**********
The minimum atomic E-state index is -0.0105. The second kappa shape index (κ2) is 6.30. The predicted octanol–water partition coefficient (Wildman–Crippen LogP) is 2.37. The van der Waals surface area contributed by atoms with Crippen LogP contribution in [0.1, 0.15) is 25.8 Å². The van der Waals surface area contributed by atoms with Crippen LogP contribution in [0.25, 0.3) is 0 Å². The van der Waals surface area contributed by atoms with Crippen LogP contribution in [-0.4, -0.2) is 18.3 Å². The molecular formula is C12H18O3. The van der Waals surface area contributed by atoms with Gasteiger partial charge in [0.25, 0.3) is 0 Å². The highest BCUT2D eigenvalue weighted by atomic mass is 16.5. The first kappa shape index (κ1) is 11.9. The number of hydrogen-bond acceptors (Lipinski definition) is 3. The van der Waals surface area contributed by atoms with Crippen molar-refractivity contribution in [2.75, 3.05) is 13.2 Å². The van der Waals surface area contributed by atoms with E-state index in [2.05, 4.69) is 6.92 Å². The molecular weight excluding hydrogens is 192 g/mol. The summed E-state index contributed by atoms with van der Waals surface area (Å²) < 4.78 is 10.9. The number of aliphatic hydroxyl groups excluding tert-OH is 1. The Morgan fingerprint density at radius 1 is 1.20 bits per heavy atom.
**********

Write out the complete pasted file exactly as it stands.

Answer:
The minimum atomic E-state index is -0.0105. The second kappa shape index (κ2) is 6.30. The predicted octanol–water partition coefficient (Wildman–Crippen LogP) is 2.37. The van der Waals surface area contributed by atoms with Crippen LogP contribution in [0.1, 0.15) is 25.8 Å². The van der Waals surface area contributed by atoms with Crippen LogP contribution in [0.25, 0.3) is 0 Å². The van der Waals surface area contributed by atoms with Crippen LogP contribution in [-0.4, -0.2) is 18.3 Å². The molecular formula is C12H18O3. The van der Waals surface area contributed by atoms with Gasteiger partial charge in [0.25, 0.3) is 0 Å². The highest BCUT2D eigenvalue weighted by atomic mass is 16.5. The first kappa shape index (κ1) is 11.9. The number of hydrogen-bond acceptors (Lipinski definition) is 3. The van der Waals surface area contributed by atoms with Crippen molar-refractivity contribution in [2.75, 3.05) is 13.2 Å². The van der Waals surface area contributed by atoms with E-state index in [2.05, 4.69) is 6.92 Å². The molecular weight excluding hydrogens is 192 g/mol. The summed E-state index contributed by atoms with van der Waals surface area (Å²) < 4.78 is 10.9. The number of aliphatic hydroxyl groups excluding tert-OH is 1. The Morgan fingerprint density at radius 1 is 1.20 bits per heavy atom.